Duchenne muscular dystrophy (DMD) is a rare, X-linked, fatal, degenerative neuromuscular disease caused by mutations in the DMD gene. More than 2,000 mutations of the DMD gene are responsible for progressive loss of muscle strength, loss of ambulation, and generally respiratory and cardiac failure by age 30. Recently, gene transfer therapy has received widespread interest as a disease-modifying treatment for all patients with DMD. We designed an adeno-associated virus vector (rAAVrh74) containing a codon-optimized human micro-dystrophin transgene driven by a skeletal and cardiac muscle-specific promoter, MHCK7. To test the efficacy of rAAVrh74.MHCK7.micro-dystrophin, we evaluated systemic injections in mdx (dystrophin-null) mice at low (2 × 1012 vector genome [vg] total dose, 8 × 1013 vg/kg), intermediate (6 × 1012 vg total dose, 2 × 1014 vg/kg), and high doses (1.2 × 1013 vg total dose, 6 × 1014 vg/kg). Three months posttreatment, specific force increased in the diaphragm (DIA) and tibialis anterior muscle, with intermediate and high doses eliciting force outputs at wild-type (WT) levels. Histological improvement included reductions in fibrosis and normalization of myofiber size, specifically in the DIA, where results for low and intermediate doses were not significantly different from the WT. Significant reduction in central nucleation was also observed, although complete normalization to WT was not seen. No vector-associated toxicity was reported either by clinical or organ-specific laboratory assessments or following formal histopathology. The findings in this preclinical study provided proof of principle for safety and efficacy of systemic delivery of rAAVrh74.MHCK7.micro-dystrophin at high vector titers, supporting initiation of a Phase I/II safety study in boys with DMD.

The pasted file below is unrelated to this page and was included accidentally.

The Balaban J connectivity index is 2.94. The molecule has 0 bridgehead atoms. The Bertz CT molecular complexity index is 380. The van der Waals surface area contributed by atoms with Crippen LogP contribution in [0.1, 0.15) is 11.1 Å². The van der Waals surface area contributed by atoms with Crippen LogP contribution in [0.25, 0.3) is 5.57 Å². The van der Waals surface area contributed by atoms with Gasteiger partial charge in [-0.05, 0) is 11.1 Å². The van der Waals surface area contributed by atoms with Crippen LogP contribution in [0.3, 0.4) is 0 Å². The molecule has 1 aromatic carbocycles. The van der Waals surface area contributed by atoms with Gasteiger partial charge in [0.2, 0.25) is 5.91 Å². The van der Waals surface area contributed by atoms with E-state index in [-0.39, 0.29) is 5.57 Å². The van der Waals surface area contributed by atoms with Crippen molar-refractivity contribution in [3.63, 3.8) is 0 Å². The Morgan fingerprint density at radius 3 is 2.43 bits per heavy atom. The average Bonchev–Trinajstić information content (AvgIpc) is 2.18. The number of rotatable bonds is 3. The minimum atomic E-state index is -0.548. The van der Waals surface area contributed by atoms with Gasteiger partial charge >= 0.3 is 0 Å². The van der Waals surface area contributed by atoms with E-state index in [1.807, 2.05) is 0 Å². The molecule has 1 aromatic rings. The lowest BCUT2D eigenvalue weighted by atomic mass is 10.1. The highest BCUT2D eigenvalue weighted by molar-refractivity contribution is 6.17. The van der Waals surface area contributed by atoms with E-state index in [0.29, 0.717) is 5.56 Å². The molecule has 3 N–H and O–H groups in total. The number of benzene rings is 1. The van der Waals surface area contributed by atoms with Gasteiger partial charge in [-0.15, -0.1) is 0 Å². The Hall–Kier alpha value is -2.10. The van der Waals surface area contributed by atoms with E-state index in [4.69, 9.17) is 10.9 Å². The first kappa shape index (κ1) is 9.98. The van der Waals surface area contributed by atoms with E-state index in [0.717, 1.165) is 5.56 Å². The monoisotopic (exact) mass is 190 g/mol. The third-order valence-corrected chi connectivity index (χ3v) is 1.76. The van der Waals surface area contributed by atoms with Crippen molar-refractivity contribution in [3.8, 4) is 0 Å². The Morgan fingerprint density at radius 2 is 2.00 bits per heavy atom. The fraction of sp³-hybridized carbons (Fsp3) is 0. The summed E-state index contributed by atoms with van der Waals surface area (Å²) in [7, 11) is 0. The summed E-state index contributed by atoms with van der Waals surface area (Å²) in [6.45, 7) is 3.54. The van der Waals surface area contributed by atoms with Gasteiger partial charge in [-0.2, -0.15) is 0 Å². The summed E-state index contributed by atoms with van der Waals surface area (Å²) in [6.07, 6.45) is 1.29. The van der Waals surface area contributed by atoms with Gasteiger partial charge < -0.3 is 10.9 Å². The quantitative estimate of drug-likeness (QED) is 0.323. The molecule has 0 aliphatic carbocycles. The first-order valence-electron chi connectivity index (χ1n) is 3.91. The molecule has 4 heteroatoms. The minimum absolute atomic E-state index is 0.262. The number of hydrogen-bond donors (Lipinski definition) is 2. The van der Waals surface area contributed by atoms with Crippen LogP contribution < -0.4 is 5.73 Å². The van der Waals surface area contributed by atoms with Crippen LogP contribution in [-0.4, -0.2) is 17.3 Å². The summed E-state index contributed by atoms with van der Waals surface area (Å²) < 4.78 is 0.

Keywords: AAV; Duchenne muscular dystrophy; dose-escalation; gene therapy; mdx mouse model; micro-dystrophin; rAAVrh74.MHCK7.micro-dystrophin.